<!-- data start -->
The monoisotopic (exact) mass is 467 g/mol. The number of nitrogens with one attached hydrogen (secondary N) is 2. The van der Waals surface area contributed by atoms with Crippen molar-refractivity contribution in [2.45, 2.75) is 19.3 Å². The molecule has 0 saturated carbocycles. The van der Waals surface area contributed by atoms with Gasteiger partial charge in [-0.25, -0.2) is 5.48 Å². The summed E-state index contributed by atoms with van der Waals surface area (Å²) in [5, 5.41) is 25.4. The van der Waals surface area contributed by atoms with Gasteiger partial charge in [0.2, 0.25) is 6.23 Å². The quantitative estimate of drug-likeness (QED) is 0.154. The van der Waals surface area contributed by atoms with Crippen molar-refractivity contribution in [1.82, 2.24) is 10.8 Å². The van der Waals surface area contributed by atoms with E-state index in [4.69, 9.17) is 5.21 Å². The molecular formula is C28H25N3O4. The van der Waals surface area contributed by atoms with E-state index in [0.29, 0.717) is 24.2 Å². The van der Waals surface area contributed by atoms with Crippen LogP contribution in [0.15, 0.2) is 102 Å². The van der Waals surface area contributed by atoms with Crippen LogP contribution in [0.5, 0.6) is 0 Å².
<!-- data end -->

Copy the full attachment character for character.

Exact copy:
The monoisotopic (exact) mass is 467 g/mol. The number of nitrogens with one attached hydrogen (secondary N) is 2. The van der Waals surface area contributed by atoms with Crippen molar-refractivity contribution in [2.45, 2.75) is 19.3 Å². The molecule has 0 saturated carbocycles. The van der Waals surface area contributed by atoms with Gasteiger partial charge in [-0.25, -0.2) is 5.48 Å². The summed E-state index contributed by atoms with van der Waals surface area (Å²) in [5, 5.41) is 25.4. The van der Waals surface area contributed by atoms with Gasteiger partial charge in [0.2, 0.25) is 6.23 Å². The quantitative estimate of drug-likeness (QED) is 0.154. The van der Waals surface area contributed by atoms with Crippen molar-refractivity contribution in [1.82, 2.24) is 10.8 Å². The van der Waals surface area contributed by atoms with E-state index in [4.69, 9.17) is 5.21 Å². The molecular formula is C28H25N3O4. The van der Waals surface area contributed by atoms with E-state index in [0.29, 0.717) is 24.2 Å². The van der Waals surface area contributed by atoms with Crippen LogP contribution in [0.15, 0.2) is 102 Å². The van der Waals surface area contributed by atoms with Crippen LogP contribution in [0.5, 0.6) is 0 Å².